Jacob Silverman is a critic and freelance journalist who has covered social networks and surveillance for many top newspapers and magazines. He is very anxious about the ease with which Google, Facebook, and Twitter have convinced people to hand over private data to corporations without batting an eyelash.

People who are hooked on social media seem to find it a welcoming home away from home where they can share concerns, memes, quotations, stories, and pictures with relatives, friends from high school, college, work colleagues, and new acquaintances. In the digital playhouse, we share jokes, passions, political propaganda, and what happened to us this morning before we left for work.

Those who are willing to pay any price for this pleasure agree with Sheryl Sandberg, the CEO of Facebook: "People will share more and more of their lives online, transforming relationships on every level — personal, commercial, and institutional."

Silverman is troubled by the public's unwillingness to see that Google+, Facebook, Twitter, Pinterest, and other social media accounts are mining our personal data to increase their advertising revenue. As the author notes: "By clicking like or favorite, or retweeting a promoted tweet, a user becomes a vector in the spreading of advertising. You are selling both a product and your networked persona; in many way, you are the product, particularly when it's your data being sold to advertisers and other unknown partners."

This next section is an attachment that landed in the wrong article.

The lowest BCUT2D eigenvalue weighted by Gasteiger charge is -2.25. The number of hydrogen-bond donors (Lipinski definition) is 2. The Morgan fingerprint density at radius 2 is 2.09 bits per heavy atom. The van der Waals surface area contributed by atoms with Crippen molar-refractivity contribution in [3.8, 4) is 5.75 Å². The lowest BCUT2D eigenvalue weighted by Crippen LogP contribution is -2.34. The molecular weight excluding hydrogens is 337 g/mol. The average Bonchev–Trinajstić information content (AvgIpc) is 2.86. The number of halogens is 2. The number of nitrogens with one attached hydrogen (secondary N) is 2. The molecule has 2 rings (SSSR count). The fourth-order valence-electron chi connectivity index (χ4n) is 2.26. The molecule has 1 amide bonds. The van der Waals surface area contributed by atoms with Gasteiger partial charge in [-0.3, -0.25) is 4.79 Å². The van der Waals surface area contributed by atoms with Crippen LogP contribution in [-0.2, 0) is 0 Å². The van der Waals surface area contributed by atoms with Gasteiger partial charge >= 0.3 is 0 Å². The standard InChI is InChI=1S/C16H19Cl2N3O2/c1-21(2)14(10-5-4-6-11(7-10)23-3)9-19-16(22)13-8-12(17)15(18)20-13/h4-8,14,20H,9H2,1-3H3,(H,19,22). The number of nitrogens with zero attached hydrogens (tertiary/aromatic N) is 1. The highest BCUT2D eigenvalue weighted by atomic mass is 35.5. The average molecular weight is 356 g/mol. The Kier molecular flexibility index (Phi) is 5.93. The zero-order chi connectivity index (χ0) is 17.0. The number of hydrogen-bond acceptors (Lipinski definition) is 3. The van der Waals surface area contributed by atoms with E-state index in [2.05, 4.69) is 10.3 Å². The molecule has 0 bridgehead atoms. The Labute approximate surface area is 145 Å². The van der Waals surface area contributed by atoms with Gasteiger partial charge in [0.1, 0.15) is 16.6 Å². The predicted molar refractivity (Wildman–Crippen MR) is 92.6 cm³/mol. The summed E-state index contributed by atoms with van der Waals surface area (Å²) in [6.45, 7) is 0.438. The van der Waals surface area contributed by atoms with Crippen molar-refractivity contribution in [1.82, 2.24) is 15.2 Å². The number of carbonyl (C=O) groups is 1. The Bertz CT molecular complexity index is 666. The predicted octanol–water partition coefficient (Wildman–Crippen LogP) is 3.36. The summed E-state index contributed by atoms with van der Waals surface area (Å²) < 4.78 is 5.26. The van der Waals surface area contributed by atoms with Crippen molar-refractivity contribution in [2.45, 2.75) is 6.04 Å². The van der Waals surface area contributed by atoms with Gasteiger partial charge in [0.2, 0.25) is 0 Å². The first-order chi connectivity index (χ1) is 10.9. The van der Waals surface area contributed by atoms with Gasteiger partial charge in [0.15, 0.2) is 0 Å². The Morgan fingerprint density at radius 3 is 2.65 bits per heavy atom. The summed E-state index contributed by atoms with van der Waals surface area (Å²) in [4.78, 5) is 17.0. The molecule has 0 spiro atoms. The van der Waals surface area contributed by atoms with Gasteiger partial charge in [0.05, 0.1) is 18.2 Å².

What is feeding this tradeoff? The author surmises:

"Social surveillance allows us to feel as if we have an audience at any time, waiting to be summoned. . . . Social surveillance fulfills our hunger to see and be seen. It offers a finishing school for the self, in which our public performances complete and complement our private identity construction."

Terms of Service charts the shadow side of connections in our quickly changing digital world.